Navigation

User login

CAPTCHA
Are you able to fill this out? You should not be able to.

#HRTechChat Preview: The Resumé’s Creative Destruction

Its modern-day pop-culture evangelists may not know the meaning of the economic term “creative destruction” or embrace its origins. You might not, either. That’s cool, and we don’t have to get into it, but go here and here if you’re interested in learning the history (and the irony). For this week’s chat, #HRTechChat Episode Twenty-Nine, let’s focus on HR technology: We ask you to behold the creative destruction of the resumé and, notably, the attendant, apparent demise of the traditional resumé.
 
The Jobseeker’s Essence
 
The traditional resumé used to be the jobseeker’s very essence, but today it’s something jobseekers begrudgingly devote much time to honing even as their online footprint presents a far more interesting, exciting and multidimensional rendering of their professional capacities. Alternately, the traditional resumé today is something the jobseeker begrudgingly and inadvertently spends most or all of his or her time honing, all the while neglecting to spend time creating a viable digital footprint and, by corollary, missing the traditional resumé's many alternatives.
 
Those alternatives, plus the slow, piece-by-piece creative destruction of the traditional resumé, get the spotlight for this week’s #HRTechChat. Brent Skinner, our lead co-host and HRO Today’s tech editor, has been thinking and writing about the traditional resumé for a while now. The resumé has a new guard, and its variants find sustenance in online video, social media, infographics and more. And they’re beginning to outshine the traditional resumé.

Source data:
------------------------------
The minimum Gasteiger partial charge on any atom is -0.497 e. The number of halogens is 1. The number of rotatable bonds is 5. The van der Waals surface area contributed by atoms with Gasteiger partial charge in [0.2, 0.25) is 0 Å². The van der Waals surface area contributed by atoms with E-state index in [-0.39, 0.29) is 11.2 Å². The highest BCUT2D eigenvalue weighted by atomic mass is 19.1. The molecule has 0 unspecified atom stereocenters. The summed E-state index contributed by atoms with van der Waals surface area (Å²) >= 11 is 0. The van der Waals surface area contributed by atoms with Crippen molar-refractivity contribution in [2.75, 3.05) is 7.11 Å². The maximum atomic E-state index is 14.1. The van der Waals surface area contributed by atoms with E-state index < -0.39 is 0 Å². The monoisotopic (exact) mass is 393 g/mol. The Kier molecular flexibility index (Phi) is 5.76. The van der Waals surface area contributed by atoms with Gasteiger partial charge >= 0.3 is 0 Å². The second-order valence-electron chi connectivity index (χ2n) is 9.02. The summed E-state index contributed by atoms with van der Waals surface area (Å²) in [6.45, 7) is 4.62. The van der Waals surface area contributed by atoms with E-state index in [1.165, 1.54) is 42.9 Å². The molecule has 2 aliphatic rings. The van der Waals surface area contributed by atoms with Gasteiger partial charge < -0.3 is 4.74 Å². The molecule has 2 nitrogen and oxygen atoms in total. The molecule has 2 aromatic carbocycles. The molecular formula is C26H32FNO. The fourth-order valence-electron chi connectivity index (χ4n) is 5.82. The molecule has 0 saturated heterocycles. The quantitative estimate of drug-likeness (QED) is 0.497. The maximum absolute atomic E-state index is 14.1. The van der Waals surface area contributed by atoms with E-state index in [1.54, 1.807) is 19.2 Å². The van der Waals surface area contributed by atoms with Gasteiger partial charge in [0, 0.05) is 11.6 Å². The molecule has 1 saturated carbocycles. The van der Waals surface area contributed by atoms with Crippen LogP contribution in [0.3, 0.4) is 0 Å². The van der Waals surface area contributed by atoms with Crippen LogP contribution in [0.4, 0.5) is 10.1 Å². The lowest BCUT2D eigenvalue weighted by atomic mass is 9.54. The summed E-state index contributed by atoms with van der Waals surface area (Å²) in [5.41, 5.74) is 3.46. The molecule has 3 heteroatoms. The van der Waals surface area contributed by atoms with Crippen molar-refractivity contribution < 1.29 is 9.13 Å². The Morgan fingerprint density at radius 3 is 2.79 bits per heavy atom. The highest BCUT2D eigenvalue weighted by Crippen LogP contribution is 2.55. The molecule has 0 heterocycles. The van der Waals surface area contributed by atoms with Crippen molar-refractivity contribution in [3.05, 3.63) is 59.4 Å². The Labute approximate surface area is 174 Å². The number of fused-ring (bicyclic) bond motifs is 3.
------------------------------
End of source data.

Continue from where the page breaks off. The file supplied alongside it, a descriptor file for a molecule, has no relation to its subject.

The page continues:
Outshined
 
Actually, that’s not too hard to do. The traditional resumé is boring, in its best presentation still a chore to create and to read. But what is hard to do, too, is to supersede the traditional resumé in importance. The traditional resumé is entrenched, a perfunctory aspect of the job-seeking process. It’s a foregone conclusion that a hiring manager or recruiter will request it at some point along the process of talent acquisition. Yet the new takes on the resumé are starting to chisel away at that entrenchment, it seems — a development worthy of an #HRTechChat.
 
#HRTechChat Episode Twenty-Nine: Join Us Friday 8/24 @ 2pm ET / 11am PT
 
Starting at about 2pm ET / 11am PT today, look for tweets of the following questions, from @TalentMgmtTech. Let’s sort through the creative destruction of the traditional resumé and analyze its remnants, those new sorts of resumés that all the cool jobseekers are using, all the cool hiring organizations are accepting, and for which all the cool recruiting technology companies are responsible.

  • Q1: Is the demise of the traditional resumé nigh? Why or why not? #HRTechChat
  • Q2: Will the *concept* of a resumé of any kind persist in perpetuity as jobseeking’s backbone? #HRTechChat
  • Q3: How is #socialmedia affecting and changing our very understanding of the CV? #HRTechChat
  • Q4: What are some other technologies revolutionizing the idea of what a resumé is or can be? #HRTechChat
  • Q5: When does a jobseeker need a new kind of resumé *in place of* a traditional resumé? Why? #HRTechChat
  • BONUS CONVO: Any recruiters out there? What’s your take? Is the traditional resumé really on the fritz? #HRTechChat

Do you know what comes after the number 29? Thirty! And we couldn't have made our way through nearly one-and-a-half score #HRTechChat episodes without help. Thanks go to the #TChat World of Work community for all its support of #HRTechChat. We also thank #TChat's co-founder, Meghan M. Biro (@MeghanMBiro), who is co-founder alongside Brent Skinner (@brentskinner) of #HRTechChat, too. Thanks go, as well, to Sean Charles (@SocialMediaSean), our indefatigable co-host at-large, for his many tweets and, well, indefatigableness. Recently, both Meghan and Sean placed among the Top 25 Trendspotters in HR. Let’s congratulate them.